A businessman topples from the roof of a skyscraper, hitting the imagined concrete with a percussive thud. Club beats pound throughout the auditorium. A terrified man voyages through his past life, coming face-to-face with his failings as a human being, while all the time he is in the clutches of a version of Death who may offer him no reprieve.

Hold on. Let’s rewind, and try to make sense of these fragmentary impressions. Let’s go back to the very origins of this story…

In medieval England, before Shakespeare, there were two types of play that toured across the country. There were the popular Mystery Plays, which reenacted dramatic scenes from biblical stories, such as Jesus’ harrowing of Hell. And then there were the less popular Morality Plays, of which ‘Everyman’ – so I’m told – is the supreme example.

It is the tale of what happens when Death comes knocking at your door, and you have to relive -and make a defence for – the life you’ve complacently led. This production is the National Theatre’s extravagant modernisation of that primal drama. They’ve got poet-laureate Carol Ann Duffy writing the script; they’ve got Bafta-winning actor and ‘Twelve Years a Slave’ star Chiwetel Ejiofor in the lead role; and, by adopting a high-tech approach to this old and dust-forgotten play, they’ve been able to imbue it with a sense of epicness that’s rare in modern theatre. Presumably, no expense has been spared.

And from his surreal, travelling-through-the-womb-like arrival, Eljiofor is superb, his remarkably expressive face easily conveying his inner journey to the audience, as he carries what verges on being a sustained one hour and forty minutes monologue (the play has no interval).

However, it’s not all good. Duffy’s script has many admirable qualities, but – in what I’m guessing is an attempt to mimic the style of the original play – she threads rhymes throughout her almost-naturalistic dialogue, and at certain points these can become grating on the ear.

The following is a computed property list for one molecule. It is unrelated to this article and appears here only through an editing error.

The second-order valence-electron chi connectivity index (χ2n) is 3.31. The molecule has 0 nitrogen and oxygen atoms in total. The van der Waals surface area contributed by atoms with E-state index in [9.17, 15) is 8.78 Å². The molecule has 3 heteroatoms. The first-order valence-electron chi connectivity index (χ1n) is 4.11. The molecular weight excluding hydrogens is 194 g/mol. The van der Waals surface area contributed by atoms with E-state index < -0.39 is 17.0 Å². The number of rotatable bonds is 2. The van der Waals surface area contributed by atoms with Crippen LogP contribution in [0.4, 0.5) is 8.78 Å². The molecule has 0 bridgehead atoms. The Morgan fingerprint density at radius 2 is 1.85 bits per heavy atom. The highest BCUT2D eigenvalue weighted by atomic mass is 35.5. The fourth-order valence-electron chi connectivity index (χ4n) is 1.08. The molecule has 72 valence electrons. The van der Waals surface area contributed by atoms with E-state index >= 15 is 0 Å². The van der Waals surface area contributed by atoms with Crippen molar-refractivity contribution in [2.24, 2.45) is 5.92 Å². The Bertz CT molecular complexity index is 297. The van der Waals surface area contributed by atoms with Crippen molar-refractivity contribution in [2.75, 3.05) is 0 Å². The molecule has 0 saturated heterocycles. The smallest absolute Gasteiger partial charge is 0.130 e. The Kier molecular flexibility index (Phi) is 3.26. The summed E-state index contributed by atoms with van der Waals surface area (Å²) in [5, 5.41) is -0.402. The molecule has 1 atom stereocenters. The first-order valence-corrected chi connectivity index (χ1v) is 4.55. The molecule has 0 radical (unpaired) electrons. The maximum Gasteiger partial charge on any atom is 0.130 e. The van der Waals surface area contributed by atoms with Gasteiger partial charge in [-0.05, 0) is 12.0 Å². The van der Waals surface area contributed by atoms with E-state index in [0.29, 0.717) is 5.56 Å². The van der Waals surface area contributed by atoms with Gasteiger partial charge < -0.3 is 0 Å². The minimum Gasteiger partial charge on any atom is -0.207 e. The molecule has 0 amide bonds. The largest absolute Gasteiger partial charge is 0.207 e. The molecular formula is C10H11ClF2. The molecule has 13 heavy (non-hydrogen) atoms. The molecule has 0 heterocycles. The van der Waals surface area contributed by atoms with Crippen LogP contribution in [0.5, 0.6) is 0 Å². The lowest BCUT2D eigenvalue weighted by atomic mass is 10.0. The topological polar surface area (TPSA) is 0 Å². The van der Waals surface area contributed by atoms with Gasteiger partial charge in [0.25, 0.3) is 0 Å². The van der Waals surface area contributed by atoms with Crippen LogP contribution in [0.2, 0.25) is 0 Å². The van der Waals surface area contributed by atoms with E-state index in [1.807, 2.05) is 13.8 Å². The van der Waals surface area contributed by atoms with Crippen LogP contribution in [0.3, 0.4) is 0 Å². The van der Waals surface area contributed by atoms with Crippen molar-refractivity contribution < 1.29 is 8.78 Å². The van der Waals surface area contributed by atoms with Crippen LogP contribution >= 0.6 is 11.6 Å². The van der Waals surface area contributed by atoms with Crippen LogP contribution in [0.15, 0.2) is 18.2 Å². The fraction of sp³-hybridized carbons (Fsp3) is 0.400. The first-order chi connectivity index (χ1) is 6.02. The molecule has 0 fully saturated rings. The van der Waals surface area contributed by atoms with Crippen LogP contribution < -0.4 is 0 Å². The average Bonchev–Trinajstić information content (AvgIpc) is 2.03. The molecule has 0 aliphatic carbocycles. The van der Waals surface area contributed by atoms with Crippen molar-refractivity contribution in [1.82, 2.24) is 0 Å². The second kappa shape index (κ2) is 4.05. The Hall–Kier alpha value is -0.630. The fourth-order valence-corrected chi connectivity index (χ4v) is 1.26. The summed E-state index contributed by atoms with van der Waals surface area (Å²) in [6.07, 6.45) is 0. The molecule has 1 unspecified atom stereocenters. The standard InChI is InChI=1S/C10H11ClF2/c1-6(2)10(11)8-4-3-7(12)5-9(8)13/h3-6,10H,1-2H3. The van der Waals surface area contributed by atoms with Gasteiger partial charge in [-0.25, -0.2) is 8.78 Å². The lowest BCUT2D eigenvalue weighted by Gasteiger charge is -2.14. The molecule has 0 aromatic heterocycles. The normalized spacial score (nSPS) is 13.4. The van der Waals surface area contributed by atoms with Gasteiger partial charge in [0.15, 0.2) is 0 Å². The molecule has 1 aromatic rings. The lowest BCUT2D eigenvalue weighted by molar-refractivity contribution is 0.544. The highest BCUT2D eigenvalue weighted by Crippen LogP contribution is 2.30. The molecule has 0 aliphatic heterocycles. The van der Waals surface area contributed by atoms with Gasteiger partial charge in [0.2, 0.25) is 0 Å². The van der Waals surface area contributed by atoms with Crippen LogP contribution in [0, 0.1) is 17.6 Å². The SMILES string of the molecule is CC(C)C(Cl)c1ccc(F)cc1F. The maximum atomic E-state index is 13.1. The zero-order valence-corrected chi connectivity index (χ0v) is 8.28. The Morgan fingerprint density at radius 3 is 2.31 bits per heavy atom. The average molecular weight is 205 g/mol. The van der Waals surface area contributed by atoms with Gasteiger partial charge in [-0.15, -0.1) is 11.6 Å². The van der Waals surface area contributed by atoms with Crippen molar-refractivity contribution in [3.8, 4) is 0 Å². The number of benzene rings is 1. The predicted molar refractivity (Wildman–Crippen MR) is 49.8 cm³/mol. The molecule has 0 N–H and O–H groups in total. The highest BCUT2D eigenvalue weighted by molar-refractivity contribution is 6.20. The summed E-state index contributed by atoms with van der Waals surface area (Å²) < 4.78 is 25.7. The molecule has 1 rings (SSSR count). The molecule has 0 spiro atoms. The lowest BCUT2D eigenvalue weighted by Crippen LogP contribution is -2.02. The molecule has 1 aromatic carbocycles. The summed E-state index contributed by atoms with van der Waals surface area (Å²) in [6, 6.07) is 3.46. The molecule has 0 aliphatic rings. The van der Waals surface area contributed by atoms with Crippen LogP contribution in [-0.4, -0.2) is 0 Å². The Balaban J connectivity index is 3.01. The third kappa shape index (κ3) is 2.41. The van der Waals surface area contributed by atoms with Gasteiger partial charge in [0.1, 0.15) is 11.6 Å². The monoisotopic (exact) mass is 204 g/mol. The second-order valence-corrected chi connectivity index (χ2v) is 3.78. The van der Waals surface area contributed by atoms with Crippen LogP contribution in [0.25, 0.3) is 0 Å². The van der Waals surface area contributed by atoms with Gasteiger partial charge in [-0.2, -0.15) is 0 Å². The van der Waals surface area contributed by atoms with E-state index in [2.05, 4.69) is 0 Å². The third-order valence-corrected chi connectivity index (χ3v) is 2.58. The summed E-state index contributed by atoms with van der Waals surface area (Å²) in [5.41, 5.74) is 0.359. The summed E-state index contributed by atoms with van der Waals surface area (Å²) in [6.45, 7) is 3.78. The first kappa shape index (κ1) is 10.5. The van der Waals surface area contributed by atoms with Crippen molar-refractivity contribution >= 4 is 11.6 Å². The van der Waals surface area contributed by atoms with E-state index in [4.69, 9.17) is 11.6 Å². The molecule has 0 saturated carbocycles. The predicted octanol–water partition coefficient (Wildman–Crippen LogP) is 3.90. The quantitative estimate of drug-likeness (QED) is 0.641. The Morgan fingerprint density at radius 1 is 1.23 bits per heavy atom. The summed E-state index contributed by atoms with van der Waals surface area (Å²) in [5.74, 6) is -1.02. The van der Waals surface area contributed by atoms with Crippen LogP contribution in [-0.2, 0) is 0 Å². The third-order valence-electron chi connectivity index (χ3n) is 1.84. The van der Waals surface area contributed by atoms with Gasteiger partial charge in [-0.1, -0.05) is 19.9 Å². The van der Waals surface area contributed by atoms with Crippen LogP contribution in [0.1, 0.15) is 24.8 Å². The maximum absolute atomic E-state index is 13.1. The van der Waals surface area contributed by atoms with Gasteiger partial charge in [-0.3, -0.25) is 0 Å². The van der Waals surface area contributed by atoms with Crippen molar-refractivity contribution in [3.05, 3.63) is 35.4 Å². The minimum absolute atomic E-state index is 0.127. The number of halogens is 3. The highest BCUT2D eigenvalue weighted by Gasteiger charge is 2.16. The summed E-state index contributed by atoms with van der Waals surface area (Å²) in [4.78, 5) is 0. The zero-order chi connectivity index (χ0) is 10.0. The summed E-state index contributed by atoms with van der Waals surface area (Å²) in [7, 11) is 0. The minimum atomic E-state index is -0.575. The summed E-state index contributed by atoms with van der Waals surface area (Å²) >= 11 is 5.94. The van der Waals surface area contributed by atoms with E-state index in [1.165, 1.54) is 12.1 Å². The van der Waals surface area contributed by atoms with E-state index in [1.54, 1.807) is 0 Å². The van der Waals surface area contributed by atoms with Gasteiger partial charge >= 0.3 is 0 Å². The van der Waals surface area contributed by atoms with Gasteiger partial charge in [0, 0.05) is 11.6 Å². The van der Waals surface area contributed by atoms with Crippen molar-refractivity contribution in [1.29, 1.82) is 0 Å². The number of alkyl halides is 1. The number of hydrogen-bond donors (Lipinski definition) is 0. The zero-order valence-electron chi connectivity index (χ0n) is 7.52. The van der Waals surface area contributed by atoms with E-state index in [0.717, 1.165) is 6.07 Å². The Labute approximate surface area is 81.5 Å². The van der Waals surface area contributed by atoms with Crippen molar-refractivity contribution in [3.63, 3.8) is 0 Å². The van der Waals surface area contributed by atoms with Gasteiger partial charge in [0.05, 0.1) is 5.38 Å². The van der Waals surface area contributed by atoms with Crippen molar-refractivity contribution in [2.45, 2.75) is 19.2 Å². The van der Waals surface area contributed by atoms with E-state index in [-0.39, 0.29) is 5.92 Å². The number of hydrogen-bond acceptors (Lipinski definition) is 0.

But by the second half, the play hits full-stride, and really comes into its own. Of special note is the music, where a delightful amount of care has been taken. Apparently, in medieval England, the play would have been accompanied by music and song to emphasise the overall intent and atmosphere of the story.

This production stays true to that essence, keeping the medieval music while combining it with modern sounds that better evoke the narrative’s contemporary setting. So we have recorders and whistles offering a purity of timbre which, in earlier times, was associated with death and the afterlife, rubbing up against club beats, samples, and inventive so-subtle-you-might-miss-it remixes of Donna Summer’s ‘I Feel Love.’

This strand of the play crescendoes with a beautiful and majestic rain-soaked sequence, where medieval chant is married to gospel-style singing. It’s breathtaking, inspiring stuff – the sort of moment that will live on in your mind long after the play has ended.

The fact that this production also intermingles a lively sense of humour, experimental theatre, a surprising number of football references, and a fundamental human narrative that’s been reoriented to explore potentially the most apocalyptic global problem of today, and you have the cocktail for an excellent piece of art.

The legend of the Morality play lives on, and this is certainly a slice of it worth checking out.

‘Everyman’ has a running time of 1hr40 with no interval at the National Theatre, until 30 August

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